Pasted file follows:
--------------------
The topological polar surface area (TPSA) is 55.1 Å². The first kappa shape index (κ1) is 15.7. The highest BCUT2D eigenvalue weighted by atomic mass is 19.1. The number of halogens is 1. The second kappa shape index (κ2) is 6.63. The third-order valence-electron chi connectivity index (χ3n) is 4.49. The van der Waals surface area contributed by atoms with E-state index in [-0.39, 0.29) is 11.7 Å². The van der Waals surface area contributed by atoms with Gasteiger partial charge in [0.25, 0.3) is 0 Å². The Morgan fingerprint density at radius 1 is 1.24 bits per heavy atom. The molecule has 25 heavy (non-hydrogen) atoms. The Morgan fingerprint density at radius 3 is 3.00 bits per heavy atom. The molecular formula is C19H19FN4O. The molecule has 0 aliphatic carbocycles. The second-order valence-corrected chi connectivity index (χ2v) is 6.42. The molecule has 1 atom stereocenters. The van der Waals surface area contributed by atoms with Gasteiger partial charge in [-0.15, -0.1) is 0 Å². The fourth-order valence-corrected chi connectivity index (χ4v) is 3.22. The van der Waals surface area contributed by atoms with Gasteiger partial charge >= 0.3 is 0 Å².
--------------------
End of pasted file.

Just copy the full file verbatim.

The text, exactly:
The topological polar surface area (TPSA) is 55.1 Å². The first kappa shape index (κ1) is 15.7. The highest BCUT2D eigenvalue weighted by atomic mass is 19.1. The number of halogens is 1. The second kappa shape index (κ2) is 6.63. The third-order valence-electron chi connectivity index (χ3n) is 4.49. The van der Waals surface area contributed by atoms with E-state index in [-0.39, 0.29) is 11.7 Å². The van der Waals surface area contributed by atoms with Gasteiger partial charge in [0.25, 0.3) is 0 Å². The Morgan fingerprint density at radius 1 is 1.24 bits per heavy atom. The molecule has 25 heavy (non-hydrogen) atoms. The Morgan fingerprint density at radius 3 is 3.00 bits per heavy atom. The molecular formula is C19H19FN4O. The molecule has 0 aliphatic carbocycles. The second-order valence-corrected chi connectivity index (χ2v) is 6.42. The molecule has 1 atom stereocenters. The van der Waals surface area contributed by atoms with Gasteiger partial charge in [-0.15, -0.1) is 0 Å². The fourth-order valence-corrected chi connectivity index (χ4v) is 3.22. The van der Waals surface area contributed by atoms with Gasteiger partial charge >= 0.3 is 0 Å².